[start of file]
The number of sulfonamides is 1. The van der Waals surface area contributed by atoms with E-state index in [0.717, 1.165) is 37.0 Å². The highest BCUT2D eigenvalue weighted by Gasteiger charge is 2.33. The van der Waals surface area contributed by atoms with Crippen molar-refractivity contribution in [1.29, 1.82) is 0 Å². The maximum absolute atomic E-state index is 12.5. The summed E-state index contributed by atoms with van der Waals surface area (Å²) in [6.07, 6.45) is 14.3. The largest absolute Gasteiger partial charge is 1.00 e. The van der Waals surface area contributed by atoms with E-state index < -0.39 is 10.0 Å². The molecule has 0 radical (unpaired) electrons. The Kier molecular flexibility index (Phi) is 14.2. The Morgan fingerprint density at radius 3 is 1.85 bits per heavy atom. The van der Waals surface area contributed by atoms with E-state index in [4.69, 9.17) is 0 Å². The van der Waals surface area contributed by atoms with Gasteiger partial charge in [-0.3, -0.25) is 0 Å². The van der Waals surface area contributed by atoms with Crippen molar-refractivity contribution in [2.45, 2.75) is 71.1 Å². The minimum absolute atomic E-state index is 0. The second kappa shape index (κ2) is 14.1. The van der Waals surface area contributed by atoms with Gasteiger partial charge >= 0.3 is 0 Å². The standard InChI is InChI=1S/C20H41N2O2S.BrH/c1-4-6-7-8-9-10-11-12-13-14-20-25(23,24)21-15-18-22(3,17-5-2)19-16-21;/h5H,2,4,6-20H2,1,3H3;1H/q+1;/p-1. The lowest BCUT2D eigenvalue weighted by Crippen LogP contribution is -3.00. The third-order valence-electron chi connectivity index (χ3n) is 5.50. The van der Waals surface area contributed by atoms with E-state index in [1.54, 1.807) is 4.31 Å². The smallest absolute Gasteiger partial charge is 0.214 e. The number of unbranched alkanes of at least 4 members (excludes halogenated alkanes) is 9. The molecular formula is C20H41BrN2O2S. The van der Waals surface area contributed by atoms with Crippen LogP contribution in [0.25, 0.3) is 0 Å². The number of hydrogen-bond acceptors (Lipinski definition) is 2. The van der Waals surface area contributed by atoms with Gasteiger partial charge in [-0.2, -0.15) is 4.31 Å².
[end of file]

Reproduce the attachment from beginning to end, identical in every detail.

The number of sulfonamides is 1. The van der Waals surface area contributed by atoms with E-state index in [0.717, 1.165) is 37.0 Å². The highest BCUT2D eigenvalue weighted by Gasteiger charge is 2.33. The van der Waals surface area contributed by atoms with Crippen molar-refractivity contribution in [1.29, 1.82) is 0 Å². The maximum absolute atomic E-state index is 12.5. The summed E-state index contributed by atoms with van der Waals surface area (Å²) in [6.07, 6.45) is 14.3. The largest absolute Gasteiger partial charge is 1.00 e. The van der Waals surface area contributed by atoms with E-state index < -0.39 is 10.0 Å². The molecule has 0 radical (unpaired) electrons. The Kier molecular flexibility index (Phi) is 14.2. The Morgan fingerprint density at radius 3 is 1.85 bits per heavy atom. The van der Waals surface area contributed by atoms with E-state index in [4.69, 9.17) is 0 Å². The van der Waals surface area contributed by atoms with Gasteiger partial charge in [-0.3, -0.25) is 0 Å². The van der Waals surface area contributed by atoms with Crippen molar-refractivity contribution in [2.45, 2.75) is 71.1 Å². The minimum absolute atomic E-state index is 0. The second kappa shape index (κ2) is 14.1. The van der Waals surface area contributed by atoms with Gasteiger partial charge >= 0.3 is 0 Å². The standard InChI is InChI=1S/C20H41N2O2S.BrH/c1-4-6-7-8-9-10-11-12-13-14-20-25(23,24)21-15-18-22(3,17-5-2)19-16-21;/h5H,2,4,6-20H2,1,3H3;1H/q+1;/p-1. The lowest BCUT2D eigenvalue weighted by Crippen LogP contribution is -3.00. The third-order valence-electron chi connectivity index (χ3n) is 5.50. The van der Waals surface area contributed by atoms with E-state index in [1.54, 1.807) is 4.31 Å². The smallest absolute Gasteiger partial charge is 0.214 e. The number of unbranched alkanes of at least 4 members (excludes halogenated alkanes) is 9. The molecular formula is C20H41BrN2O2S. The van der Waals surface area contributed by atoms with Crippen LogP contribution in [0.25, 0.3) is 0 Å². The number of hydrogen-bond acceptors (Lipinski definition) is 2. The van der Waals surface area contributed by atoms with Gasteiger partial charge in [-0.2, -0.15) is 4.31 Å².